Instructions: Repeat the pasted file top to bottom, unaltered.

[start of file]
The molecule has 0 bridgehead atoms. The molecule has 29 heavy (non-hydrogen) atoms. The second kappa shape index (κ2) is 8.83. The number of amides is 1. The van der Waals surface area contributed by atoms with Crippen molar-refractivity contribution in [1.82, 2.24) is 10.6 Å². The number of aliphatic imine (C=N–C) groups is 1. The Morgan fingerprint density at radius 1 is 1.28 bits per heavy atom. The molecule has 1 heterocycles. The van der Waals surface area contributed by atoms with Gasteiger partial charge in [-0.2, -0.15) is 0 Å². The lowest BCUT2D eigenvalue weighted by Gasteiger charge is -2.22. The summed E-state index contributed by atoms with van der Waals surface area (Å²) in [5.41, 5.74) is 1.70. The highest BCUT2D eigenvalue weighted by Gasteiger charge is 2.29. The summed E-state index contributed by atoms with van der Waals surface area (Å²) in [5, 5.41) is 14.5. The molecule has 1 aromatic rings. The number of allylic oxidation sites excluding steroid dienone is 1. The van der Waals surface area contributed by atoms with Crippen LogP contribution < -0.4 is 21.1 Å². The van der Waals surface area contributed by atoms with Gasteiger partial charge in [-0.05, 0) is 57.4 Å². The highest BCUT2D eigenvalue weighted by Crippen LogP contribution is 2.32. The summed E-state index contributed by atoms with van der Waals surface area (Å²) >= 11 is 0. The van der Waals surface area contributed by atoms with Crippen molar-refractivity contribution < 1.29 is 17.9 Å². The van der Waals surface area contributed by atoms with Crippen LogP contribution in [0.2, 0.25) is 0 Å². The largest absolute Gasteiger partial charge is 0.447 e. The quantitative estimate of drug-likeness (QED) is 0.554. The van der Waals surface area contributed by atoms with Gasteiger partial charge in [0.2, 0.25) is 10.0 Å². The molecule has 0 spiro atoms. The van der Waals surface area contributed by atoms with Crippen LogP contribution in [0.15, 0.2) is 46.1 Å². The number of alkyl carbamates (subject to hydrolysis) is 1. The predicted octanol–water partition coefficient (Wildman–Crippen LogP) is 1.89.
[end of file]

The molecule has 0 bridgehead atoms. The molecule has 29 heavy (non-hydrogen) atoms. The second kappa shape index (κ2) is 8.83. The number of amides is 1. The van der Waals surface area contributed by atoms with Crippen molar-refractivity contribution in [1.82, 2.24) is 10.6 Å². The number of aliphatic imine (C=N–C) groups is 1. The Morgan fingerprint density at radius 1 is 1.28 bits per heavy atom. The molecule has 1 heterocycles. The van der Waals surface area contributed by atoms with Gasteiger partial charge in [-0.2, -0.15) is 0 Å². The lowest BCUT2D eigenvalue weighted by Gasteiger charge is -2.22. The summed E-state index contributed by atoms with van der Waals surface area (Å²) in [5.41, 5.74) is 1.70. The highest BCUT2D eigenvalue weighted by Gasteiger charge is 2.29. The summed E-state index contributed by atoms with van der Waals surface area (Å²) in [5, 5.41) is 14.5. The molecule has 1 aromatic rings. The number of allylic oxidation sites excluding steroid dienone is 1. The van der Waals surface area contributed by atoms with Crippen LogP contribution < -0.4 is 21.1 Å². The van der Waals surface area contributed by atoms with Gasteiger partial charge in [-0.05, 0) is 57.4 Å². The highest BCUT2D eigenvalue weighted by Crippen LogP contribution is 2.32. The summed E-state index contributed by atoms with van der Waals surface area (Å²) >= 11 is 0. The van der Waals surface area contributed by atoms with Crippen molar-refractivity contribution < 1.29 is 17.9 Å². The van der Waals surface area contributed by atoms with Crippen LogP contribution in [0.2, 0.25) is 0 Å². The largest absolute Gasteiger partial charge is 0.447 e. The quantitative estimate of drug-likeness (QED) is 0.554. The van der Waals surface area contributed by atoms with Gasteiger partial charge in [0.2, 0.25) is 10.0 Å². The molecule has 0 spiro atoms. The van der Waals surface area contributed by atoms with Crippen LogP contribution in [0.15, 0.2) is 46.1 Å². The number of alkyl carbamates (subject to hydrolysis) is 1. The predicted octanol–water partition coefficient (Wildman–Crippen LogP) is 1.89.